First and foremost, I’m a mom. Safety is at the front of my mind when planning our travels. When our friends asked us to drive our RV to Mexico, my first thought was “Is Baja Safe?” followed by “There’s no way that place is safe.” Boy am I glad we did some research and decided to go.
We set out on a 10-day RV trip to Baja, Mexico with our two small kids. Our expectation was to enjoy the sun and the sand, and then return to the USA. Our planned trip included caravanning with other RVers, including police escorts for safety.
What we actually saw and experienced was so much more than just sand and sun. After 10 days, we left the police escort. Our trip turned into living in Baja, Mexico, in our RV, for over 4 months. That 2020 pandemic – we chose to stay through that too. We traveled with another family for the first 2 months, then on our own. Multiple top 10 life experiences occurred during this unexpected RV trip.
I won’t get into our itinerary in this article, if you want to read more details about where we went and what we did, please sign up for our email list at the bottom of any page to get our monthly newsletter. Future posts will include this information. In this post, I will explain how we figure out where to park at night, what measures we take to stay safe, and why we felt safe on a family road trip in Baja, Mexico.
Our RV Setup
We drive a 44’ Class A Diesel Pusher RV, and tow a Jeep. We were the biggest & heaviest vehicle we saw during our 4+ month journey through Baja.
We drive on gravel, dirt, & sand. If we can make it to the many places we went, anyone can. We sometimes stay in RV parks, but our true passion is dry camping, or boondocking, on beaches. Yes, we get stuck, but we always get out – it is part of the adventure.
How we Spoke with Locals
Do we speak Spanish? Nada. We know some Spanish words and we learn more daily. The great thing about traveling in this modern era: Google Translate. A free app that translates on the spot. Use the camera to hover over words to translate them into your language. If there’s cell service or wifi, use the microphone to have a conversation in real-time with someone in their language. We used google translate to ask about parking on people’s property as well as with auto mechanics.
Finding Safe places to Park / Sleep
How do we figure out where to park at night? First, I want to let you know that we don’t plan every detail of our trips in advance, or even each week. We plan a day or two in advance. We never had a problem finding a safe place to park. Even the RV parks always found a spot for us last minute. Maybe we are lucky, but I like to think we are just confident that there is always more than one option. To figure out where to park each night we almost exclusively use the app iOverlander. It’s free and it works offline. To figure out where to park and camp, don’t just read the description of the locations, read the reviews. The reviews have details to help you decide whether you will feel safe or not.
Baja Safety: Military Checkpoints & The Green Angels of Mexico
Is driving in Mexico scary? Not really. We hold our breath when passing big trucks on very narrow mountain roads. After a month, we got used to it. Driving is better now that highway 1 is paved. Hopefully, you won’t have the unfortunate breakdown, but if you do, The Green Angels patrol the highway. They look for and provide mechanical and medical assistance to anyone in need.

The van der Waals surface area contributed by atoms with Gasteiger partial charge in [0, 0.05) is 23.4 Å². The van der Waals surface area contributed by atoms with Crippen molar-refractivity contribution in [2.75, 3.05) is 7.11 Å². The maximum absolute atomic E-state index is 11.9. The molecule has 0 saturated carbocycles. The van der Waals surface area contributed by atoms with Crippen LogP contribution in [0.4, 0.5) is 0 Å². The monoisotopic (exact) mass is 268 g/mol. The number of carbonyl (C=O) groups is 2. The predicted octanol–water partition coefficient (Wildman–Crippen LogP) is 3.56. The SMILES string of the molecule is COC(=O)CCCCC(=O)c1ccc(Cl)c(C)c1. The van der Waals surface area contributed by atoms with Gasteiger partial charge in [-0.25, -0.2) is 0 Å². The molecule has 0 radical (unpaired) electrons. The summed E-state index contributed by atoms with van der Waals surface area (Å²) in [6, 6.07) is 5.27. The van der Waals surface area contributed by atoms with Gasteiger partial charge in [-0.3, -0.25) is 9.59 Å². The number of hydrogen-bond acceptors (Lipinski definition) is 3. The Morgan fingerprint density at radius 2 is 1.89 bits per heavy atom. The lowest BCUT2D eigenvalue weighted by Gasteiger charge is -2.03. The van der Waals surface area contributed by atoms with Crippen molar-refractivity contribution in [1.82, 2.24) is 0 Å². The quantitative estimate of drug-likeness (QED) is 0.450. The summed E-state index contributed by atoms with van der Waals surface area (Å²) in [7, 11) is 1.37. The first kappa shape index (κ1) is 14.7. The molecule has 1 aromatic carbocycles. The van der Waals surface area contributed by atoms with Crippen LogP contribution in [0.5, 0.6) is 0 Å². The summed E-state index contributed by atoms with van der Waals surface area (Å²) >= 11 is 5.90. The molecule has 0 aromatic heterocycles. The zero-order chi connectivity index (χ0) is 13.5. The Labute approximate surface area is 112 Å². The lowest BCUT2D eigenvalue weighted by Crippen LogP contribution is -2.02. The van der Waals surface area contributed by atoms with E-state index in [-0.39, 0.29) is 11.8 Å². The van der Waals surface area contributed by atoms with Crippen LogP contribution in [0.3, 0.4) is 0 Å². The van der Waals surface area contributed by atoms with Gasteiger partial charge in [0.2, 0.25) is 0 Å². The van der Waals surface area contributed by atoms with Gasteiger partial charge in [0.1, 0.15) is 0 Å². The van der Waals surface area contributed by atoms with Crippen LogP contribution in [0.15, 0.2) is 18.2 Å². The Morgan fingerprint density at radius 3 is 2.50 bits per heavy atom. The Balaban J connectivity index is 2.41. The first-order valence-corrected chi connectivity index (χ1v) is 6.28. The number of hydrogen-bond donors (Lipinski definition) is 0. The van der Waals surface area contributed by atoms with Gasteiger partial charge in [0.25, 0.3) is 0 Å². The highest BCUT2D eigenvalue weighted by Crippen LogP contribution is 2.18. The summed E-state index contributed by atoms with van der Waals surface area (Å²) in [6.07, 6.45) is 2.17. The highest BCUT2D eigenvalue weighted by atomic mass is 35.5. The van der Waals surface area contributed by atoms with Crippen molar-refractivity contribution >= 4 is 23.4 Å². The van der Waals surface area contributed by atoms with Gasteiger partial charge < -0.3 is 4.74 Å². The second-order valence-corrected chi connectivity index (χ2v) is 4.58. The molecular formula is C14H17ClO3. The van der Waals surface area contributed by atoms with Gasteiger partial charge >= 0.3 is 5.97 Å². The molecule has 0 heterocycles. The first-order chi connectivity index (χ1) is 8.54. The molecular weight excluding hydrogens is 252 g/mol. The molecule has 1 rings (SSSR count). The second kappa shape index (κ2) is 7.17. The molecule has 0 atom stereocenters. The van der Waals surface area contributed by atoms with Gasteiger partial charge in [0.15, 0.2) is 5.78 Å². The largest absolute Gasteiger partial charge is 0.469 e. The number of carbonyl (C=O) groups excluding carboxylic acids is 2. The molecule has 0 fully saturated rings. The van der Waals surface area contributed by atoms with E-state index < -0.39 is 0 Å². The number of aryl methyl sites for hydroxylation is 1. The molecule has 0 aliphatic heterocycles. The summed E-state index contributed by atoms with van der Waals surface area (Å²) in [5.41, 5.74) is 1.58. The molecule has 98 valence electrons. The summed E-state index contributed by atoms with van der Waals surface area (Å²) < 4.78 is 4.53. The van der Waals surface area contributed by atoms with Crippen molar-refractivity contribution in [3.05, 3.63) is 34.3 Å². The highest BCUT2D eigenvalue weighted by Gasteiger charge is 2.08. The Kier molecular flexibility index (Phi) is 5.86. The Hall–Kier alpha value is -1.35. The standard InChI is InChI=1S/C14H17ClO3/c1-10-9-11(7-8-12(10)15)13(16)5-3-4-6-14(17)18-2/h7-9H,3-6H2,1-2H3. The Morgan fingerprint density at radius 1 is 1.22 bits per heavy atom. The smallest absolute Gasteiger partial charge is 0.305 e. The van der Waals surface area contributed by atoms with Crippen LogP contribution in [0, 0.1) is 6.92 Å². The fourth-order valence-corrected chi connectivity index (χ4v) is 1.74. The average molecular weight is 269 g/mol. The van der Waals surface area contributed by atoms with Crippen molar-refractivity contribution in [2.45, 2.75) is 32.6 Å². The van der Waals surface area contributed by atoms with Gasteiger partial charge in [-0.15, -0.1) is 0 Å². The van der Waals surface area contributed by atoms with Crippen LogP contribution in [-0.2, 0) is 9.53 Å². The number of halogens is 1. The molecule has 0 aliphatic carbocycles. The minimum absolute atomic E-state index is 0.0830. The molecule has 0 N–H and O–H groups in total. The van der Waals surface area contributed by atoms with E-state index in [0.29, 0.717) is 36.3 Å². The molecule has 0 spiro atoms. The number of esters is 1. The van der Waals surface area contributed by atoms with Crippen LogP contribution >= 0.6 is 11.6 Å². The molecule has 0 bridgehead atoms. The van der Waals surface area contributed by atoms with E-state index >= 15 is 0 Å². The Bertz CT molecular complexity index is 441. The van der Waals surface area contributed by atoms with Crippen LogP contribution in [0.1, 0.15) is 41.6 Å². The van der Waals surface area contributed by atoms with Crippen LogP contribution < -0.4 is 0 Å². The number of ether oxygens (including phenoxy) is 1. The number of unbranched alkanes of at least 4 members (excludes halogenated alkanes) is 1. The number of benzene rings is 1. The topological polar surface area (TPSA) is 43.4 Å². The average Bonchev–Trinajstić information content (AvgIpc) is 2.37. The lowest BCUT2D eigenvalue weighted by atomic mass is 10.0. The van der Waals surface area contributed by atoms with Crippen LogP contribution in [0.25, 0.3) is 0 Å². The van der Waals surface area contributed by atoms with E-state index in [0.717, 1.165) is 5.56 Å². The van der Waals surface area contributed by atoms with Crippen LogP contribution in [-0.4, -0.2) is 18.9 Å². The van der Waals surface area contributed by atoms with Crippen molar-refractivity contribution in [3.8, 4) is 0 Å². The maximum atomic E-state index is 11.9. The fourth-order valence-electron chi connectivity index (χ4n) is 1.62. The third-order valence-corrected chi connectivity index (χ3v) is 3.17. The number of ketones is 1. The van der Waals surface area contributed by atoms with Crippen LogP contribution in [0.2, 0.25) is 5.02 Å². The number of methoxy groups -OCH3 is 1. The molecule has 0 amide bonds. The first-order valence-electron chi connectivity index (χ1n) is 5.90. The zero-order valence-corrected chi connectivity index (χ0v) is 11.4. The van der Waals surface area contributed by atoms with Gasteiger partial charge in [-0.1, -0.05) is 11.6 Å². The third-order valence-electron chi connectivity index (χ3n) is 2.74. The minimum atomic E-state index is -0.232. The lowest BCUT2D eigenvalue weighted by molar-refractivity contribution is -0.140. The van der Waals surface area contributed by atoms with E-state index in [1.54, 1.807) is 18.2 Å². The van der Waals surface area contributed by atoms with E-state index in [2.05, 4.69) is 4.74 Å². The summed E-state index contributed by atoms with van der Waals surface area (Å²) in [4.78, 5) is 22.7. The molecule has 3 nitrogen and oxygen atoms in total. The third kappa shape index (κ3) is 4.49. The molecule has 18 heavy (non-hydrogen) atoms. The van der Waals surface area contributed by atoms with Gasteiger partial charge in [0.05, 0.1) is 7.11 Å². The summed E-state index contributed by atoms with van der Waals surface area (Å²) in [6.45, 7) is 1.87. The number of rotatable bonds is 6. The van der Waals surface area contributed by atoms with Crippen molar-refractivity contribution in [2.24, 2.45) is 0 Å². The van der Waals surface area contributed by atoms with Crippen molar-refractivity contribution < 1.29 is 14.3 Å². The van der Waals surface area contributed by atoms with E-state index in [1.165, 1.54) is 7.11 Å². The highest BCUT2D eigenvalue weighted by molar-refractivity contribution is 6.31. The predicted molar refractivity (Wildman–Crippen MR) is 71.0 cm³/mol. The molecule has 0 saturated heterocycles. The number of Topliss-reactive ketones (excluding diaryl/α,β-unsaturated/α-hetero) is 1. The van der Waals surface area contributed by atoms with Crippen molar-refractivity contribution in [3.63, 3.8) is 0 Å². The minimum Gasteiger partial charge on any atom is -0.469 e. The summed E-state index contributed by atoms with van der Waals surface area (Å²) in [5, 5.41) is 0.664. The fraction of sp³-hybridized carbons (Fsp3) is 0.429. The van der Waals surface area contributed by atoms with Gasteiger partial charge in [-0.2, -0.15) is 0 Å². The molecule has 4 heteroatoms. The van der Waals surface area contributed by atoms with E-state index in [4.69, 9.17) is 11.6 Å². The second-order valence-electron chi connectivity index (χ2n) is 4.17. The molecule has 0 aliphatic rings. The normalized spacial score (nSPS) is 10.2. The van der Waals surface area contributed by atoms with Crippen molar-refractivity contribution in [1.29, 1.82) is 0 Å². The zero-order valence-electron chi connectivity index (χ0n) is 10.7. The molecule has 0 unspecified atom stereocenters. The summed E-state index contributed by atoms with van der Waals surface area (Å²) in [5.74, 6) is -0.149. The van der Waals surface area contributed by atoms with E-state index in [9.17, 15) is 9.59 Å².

As you drive through Baja, it won’t take long before you approach a military checkpoint. The number varies throughout the year, but there are about 6 checkpoints between the US border and Cabo. Sometimes, they will wave you through without saying hi. Other times, they will ask you to get out of your vehicle and they will inspect it thoroughly. They even opened our tow vehicle and the bays under the RV once. It seemed that they were curious about what our RV looked like on the inside. They were always professional, nothing to be afraid of or nervous about. We were never pulled over while driving. The only people we heard of being pulled over were speeding. Having these checkpoints made us feel safe in Baja as we knew where to find the military if we needed them.
Staying Safe in Baja, Mexico
To help stay safe everywhere we travel, we get familiar with news stories & robbery reports. We stay away from areas where there is repeated negative behavior. Try not to put yourself in a targeted area. You will automatically feel safer with this one action.
Feeling safe and staying safe also means using logic. We don’t drive at night here. We only go out late if locals or reviews on iOverlander make the place sound safe to do so. Trust your gut, if we feel safe, we venture out – if the place feels sketchy, we stay in our camp. With the above actions, we never felt unsafe during our entire 4+ month stay.
I believe there are bad individuals almost everywhere in the world. This includes America, where we are from. However, as an example, since the majority of people are kind, honest, and welcoming, I consider the USA a safe place to travel. A few bad people can ruin the reputation and perception of a place. I feel like negative stories in the media did just that to Mexico for me. It made me afraid to drive through this beautiful country. I can’t speak for mainland Mexico, but I can tell you that our perception of Baja, after spending over 4 months here, changed completely. At first, we felt afraid. We were reluctant to drive through this country. Now, we feel safe. We hope everyone who wants to come here gets the opportunity to do so. A majority of the people in Baja are kind, honest, and welcoming.
Knowing what we know now, we would take a road trip through Baja, with kids, on our own. In fact, we highly recommend it. To us, Baja feels very safe for families.